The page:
I don’t feel transformed the way I did after passing my initiation into firewalking and becoming a firewalk instructor. If anything, I feel pared away. Like all the extraneous bullshit I’ve been carrying for so long got dropped along the 26.2 miles that I ran through Los Angeles. I’m lighter in every way that matters.


So this whole week has been a resting one. Next week, I begin slow walks. Finish the edit of the Alice Assassin novel. Push more ARCs out the door for the press. This weekend I’m going to start painting in the frisket for the Halloween Tree painting. I’m really looking forward to that. And drawing three large crows on the painting before frisketing them out too.

As E. Bear says: it’s a good life, if you don’t weaken.

Originally published at Angela N. Hunt. You can comment here or there.

angela_n_hunt: (Default)

My victory laid at the feet of Nike Athena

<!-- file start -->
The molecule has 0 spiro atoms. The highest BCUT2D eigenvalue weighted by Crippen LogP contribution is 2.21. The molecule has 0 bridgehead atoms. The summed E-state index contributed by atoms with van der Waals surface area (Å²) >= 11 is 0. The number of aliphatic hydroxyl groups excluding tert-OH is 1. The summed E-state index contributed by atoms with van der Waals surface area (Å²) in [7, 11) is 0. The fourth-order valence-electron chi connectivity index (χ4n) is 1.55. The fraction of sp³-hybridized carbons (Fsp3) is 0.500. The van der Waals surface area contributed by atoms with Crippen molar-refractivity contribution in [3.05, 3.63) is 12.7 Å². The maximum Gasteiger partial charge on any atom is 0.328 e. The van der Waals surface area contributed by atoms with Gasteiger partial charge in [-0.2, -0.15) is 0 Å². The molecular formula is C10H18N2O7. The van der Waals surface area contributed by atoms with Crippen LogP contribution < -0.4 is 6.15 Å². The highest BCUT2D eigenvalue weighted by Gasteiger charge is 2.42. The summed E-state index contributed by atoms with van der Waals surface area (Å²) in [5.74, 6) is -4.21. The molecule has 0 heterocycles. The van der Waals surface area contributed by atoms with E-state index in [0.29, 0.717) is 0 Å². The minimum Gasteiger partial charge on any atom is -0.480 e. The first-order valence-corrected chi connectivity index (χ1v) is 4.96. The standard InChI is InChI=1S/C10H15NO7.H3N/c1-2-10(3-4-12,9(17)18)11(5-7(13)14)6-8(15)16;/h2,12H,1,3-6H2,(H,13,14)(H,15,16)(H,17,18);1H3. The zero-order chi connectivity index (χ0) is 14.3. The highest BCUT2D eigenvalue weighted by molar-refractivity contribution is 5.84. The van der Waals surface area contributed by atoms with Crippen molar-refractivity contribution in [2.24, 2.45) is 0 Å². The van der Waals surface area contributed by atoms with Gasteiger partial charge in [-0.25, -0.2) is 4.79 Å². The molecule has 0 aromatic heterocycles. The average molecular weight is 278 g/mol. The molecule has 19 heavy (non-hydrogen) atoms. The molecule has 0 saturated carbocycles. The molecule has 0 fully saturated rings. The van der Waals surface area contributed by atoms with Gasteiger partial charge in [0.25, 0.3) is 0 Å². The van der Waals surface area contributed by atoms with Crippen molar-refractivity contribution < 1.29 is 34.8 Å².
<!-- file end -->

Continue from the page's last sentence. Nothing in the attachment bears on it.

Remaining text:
7 hours, 13 minutes.

That’s how long it took me to finish the marathon. But I *finished.*

I’m still processing. It’s why you got no post on Monday and only are getting this one now. I only just ordered my photos from MarathonFoto and as soon as I get them, I will scan and upload the two I chose, one of me running and one of me holding up my medal at the finish line.

Until then, I share this one with you, because after everything, it was the only place I wanted my medal to be. Laid at the feet of Nike Athena in profound gratitude.

Labor was still harder than running the marathon. For one, the marathon was over sooner, even at plus seven hours. But that’s about all I can write about it yet.

Like standing at the bottom of my first firewalk and realizing I’d gotten across unburned, here at the end of my first marathon, I am not the same person I was at the beginning of the marathon, anymore than I am the same person that stood at the head of that first fire.

And like that first taste of fire, I have to do this again.

It was fucking hard.

It was also fucking incredible.

I made it.

Originally published at Angela N. Hunt. You can comment here or there.